Between 2013 and 2022, the Flemish government rejected 169 applications for authorisations to export dual-use equipment and technology, i.e. those that can be used for both civilian and military purposes.
About half of those denials were aimed at Russia and China, according to figures released on Monday by the Flemish Peace Institute, which is calling for greater vigilance by control services in this area.
Originally, the rules on dual-use material were intended to prevent the transfer of materials and technology to illegal programmes for the development of weapons of mass destruction.
For decades, fissile materials, chemicals, viruses and various production devices were controlled in this way. However, in recent times, the institute points out, the line between civilian and military technologies has become much blurrier.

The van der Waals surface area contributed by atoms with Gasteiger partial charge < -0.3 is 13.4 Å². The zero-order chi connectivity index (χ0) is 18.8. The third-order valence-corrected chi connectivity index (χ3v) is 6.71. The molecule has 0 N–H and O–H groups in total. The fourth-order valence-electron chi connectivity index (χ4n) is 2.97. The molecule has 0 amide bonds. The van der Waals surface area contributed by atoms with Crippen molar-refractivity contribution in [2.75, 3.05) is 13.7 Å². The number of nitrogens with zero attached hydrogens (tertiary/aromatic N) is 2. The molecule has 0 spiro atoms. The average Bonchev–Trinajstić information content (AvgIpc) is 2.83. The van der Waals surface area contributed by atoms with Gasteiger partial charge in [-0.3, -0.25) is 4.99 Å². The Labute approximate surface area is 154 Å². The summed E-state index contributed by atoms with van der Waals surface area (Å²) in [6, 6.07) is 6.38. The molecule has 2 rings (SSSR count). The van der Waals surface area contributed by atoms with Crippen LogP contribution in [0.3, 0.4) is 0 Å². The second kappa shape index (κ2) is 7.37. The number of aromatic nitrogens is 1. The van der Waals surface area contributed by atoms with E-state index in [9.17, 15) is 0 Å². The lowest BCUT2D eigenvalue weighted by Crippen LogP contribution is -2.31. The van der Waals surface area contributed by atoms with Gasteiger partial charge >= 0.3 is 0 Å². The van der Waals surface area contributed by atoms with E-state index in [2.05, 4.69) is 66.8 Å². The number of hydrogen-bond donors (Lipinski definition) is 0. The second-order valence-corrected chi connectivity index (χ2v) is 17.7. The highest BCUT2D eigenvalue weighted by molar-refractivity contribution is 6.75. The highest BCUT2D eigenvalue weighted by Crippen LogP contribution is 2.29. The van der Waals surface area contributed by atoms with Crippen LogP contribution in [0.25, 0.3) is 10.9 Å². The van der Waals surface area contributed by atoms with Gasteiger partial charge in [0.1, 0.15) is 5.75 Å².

The controls carried out today increasingly include other types of electronic devices, such as drones, radar, space technologies and lasers, as well as new technologies, such as cyber surveillance, semiconductors, 3D printers or artificial intelligence, but these controls are only relatively effective.
“Analysis of Russian and Iranian military devices found in Ukraine show that almost all of them, whether drones, rockets or missiles, contained a large number of critical components produced in the United States or in European countries, mostly by civilian companies,” notes the Flemish institute.
“Most of these components also appeared to be very recent, having been produced in 2020 and 2021. The European control services, and therefore also the Flemish one, must be particularly vigilant today,” the institute urged.